In the penultimate part of SlotBeats Spotlight, we take a look at operators apparently advertising higher Return to Player math models than what’s being provided to the player and ask the question, how can this be rectified?

Some operators have been accused of advertising a higher RTP math models than they are providing, how can this be rectified?

David Little, co-founder, Lightning Box

David Little, Lightning Box: I can only assume that these operators are not in regulated markets.  All of our games are certified by testing authorities such as GLI.  Part of that process is obviously to verify the RTP of the game.  It is displayed in the rules section of the game and also on the help file.  

Operators are not able to change the RTP in the rules section.  If they were to change it on the help section, I would imagine they would be at serious risk of losing their licence. For players playing on less scrupulous sites, the old mantra remains the same: play at your own risk!

Tamas Kusztos, head of sales and account management, Kalamba

Tamas Kusztos, Kalamba Games: First of all, there are neutral and independent testing houses which do billions of rounds of testing for a game to get an RNG certificate and that could be made more easily accessible to the players. 

The other thing is that sometimes players can perceive the RTP differently. For example, in a game offering a jackpot of one million euros, the RTP for the one winner who claims the jackpot will be sky-high while the RTP for the rest of the players will be low. It doesn’t mean that it’s not mathematically correct.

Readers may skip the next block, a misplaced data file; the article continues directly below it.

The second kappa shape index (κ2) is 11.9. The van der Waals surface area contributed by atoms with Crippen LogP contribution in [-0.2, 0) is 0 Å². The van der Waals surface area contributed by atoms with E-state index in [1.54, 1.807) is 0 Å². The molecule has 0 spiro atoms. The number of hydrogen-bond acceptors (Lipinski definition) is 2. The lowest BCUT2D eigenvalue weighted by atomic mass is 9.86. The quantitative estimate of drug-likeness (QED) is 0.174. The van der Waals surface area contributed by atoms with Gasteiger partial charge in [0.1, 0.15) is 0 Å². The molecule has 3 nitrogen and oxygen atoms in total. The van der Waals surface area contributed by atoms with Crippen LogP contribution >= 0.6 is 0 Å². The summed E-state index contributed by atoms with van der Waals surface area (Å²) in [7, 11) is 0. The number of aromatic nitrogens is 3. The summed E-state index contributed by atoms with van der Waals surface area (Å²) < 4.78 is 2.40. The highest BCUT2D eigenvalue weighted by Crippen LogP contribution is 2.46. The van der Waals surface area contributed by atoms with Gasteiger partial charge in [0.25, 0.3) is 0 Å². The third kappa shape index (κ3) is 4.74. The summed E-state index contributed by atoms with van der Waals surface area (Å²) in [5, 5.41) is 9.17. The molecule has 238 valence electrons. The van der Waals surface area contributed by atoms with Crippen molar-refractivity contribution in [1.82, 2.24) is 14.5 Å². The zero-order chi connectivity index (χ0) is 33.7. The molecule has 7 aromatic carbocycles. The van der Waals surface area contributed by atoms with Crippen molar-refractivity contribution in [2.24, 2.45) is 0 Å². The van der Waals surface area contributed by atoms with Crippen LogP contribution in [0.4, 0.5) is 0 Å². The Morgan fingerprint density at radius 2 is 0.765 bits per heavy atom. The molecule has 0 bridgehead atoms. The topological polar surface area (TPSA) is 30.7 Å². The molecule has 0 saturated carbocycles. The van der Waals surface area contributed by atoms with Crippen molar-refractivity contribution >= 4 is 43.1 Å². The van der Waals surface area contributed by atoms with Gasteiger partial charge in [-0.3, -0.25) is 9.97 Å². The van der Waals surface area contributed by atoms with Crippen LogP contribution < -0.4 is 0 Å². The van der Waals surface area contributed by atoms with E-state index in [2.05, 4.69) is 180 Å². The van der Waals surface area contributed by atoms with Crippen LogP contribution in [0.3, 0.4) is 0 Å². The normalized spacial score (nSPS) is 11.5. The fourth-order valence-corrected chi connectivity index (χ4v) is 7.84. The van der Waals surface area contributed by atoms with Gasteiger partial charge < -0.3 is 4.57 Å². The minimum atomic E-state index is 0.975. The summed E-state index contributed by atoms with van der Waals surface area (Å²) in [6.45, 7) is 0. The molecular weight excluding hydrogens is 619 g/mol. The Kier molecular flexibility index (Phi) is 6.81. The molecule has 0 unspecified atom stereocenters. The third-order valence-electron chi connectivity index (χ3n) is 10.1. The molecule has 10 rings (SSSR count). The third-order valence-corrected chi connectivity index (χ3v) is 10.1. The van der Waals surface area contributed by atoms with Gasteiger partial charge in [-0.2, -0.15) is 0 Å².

Many people don’t know the actual RTP of a game comes from extensive testing of game rounds. Obviously one player is not going to play a billion game rounds to have the actual RTP. Some will be winners and some will be losers but the average in the grand scheme of things is correct. This is why the number alone is very easily misunderstood by players.

Rob Lee, commercial director at Realistic Games

Rob Lee, Realistic Games: If this is happening, I think it would be down to the relevant regulatory authority to take issue with individual licensees. 

Displaying one RTP and providing another, which I assume would be lower, would do nothing for the image of the industry. 

The whole point of providing this information – and we should provide more – is that there should be nothing to hide. This would fly in the face of that.

Ivan Kravchuk, CEO at Evoplay Entertainment

Ivan Kravchuk, Evoplay Entertainment: To rectify this, it is essential that regulatory checks include reporting on any deviations to RTP maths models. 

This should of course be happening when licences are issued – with the regulator checking and approving any RTP figures that appear on the operator’s website – but we also need to see more active monitoring in regulated markets to ensure there is a fair playing field for all. 

Carl Ejlertsson, director of business development at Red Tiger

Carl Ejlertsson, Red Tiger: It could be rectified pretty quickly – by ripping up their licence in whichever jurisdiction they are lying to their players in! It would be a huge miss-step for any operator in a licensed market to think this would be a good idea. 

RTPs are a complicated subject and there are nuances within them and the other factors that make up mechanics of a game. But the day either operators or suppliers try to disguise them is the day we will lose all credibility.

Jan Urbanec, CEO of Endorphina

Jan Urbanec, Endorphina: Some operators have been accused of advertising a higher RTP maths model than they are providing, how can this be rectified?

The operators could feel under pressure from players, gaming authorities, and mostly by game providers. 

Advertising different RTPs than what is actually in the game can be interpreted as damaging the supplier product. Players will not only remember the website in question, but also the game name. This can cause serious damage across the game provider’s network of operators.

Operators should be liable for such malpractice. Single-case errors can be corrected, but premeditated behaviour like this is inexcusable.

To read part one, click here

To read part two, click here

To read part three, click here